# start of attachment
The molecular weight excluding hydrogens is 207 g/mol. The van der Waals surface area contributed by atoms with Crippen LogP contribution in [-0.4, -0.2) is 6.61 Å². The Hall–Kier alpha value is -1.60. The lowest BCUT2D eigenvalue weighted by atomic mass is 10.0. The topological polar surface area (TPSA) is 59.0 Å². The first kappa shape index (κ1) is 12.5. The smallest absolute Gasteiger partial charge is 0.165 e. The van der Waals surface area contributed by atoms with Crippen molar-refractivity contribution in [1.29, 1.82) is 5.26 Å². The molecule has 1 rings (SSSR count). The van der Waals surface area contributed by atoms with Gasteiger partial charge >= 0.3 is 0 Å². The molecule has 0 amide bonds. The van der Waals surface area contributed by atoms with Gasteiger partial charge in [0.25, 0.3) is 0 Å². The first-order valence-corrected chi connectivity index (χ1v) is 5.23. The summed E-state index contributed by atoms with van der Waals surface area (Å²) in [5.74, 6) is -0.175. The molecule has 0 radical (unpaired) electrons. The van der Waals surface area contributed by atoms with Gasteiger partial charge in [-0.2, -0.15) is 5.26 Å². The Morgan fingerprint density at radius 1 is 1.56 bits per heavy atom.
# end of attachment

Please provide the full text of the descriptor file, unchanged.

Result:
The molecular weight excluding hydrogens is 207 g/mol. The van der Waals surface area contributed by atoms with Crippen LogP contribution in [-0.4, -0.2) is 6.61 Å². The Hall–Kier alpha value is -1.60. The lowest BCUT2D eigenvalue weighted by atomic mass is 10.0. The topological polar surface area (TPSA) is 59.0 Å². The first kappa shape index (κ1) is 12.5. The smallest absolute Gasteiger partial charge is 0.165 e. The van der Waals surface area contributed by atoms with Crippen molar-refractivity contribution in [1.29, 1.82) is 5.26 Å². The molecule has 1 rings (SSSR count). The van der Waals surface area contributed by atoms with Gasteiger partial charge >= 0.3 is 0 Å². The molecule has 0 amide bonds. The van der Waals surface area contributed by atoms with Gasteiger partial charge in [0.25, 0.3) is 0 Å². The first-order valence-corrected chi connectivity index (χ1v) is 5.23. The summed E-state index contributed by atoms with van der Waals surface area (Å²) in [5.74, 6) is -0.175. The molecule has 0 radical (unpaired) electrons. The van der Waals surface area contributed by atoms with Gasteiger partial charge in [-0.2, -0.15) is 5.26 Å². The Morgan fingerprint density at radius 1 is 1.56 bits per heavy atom.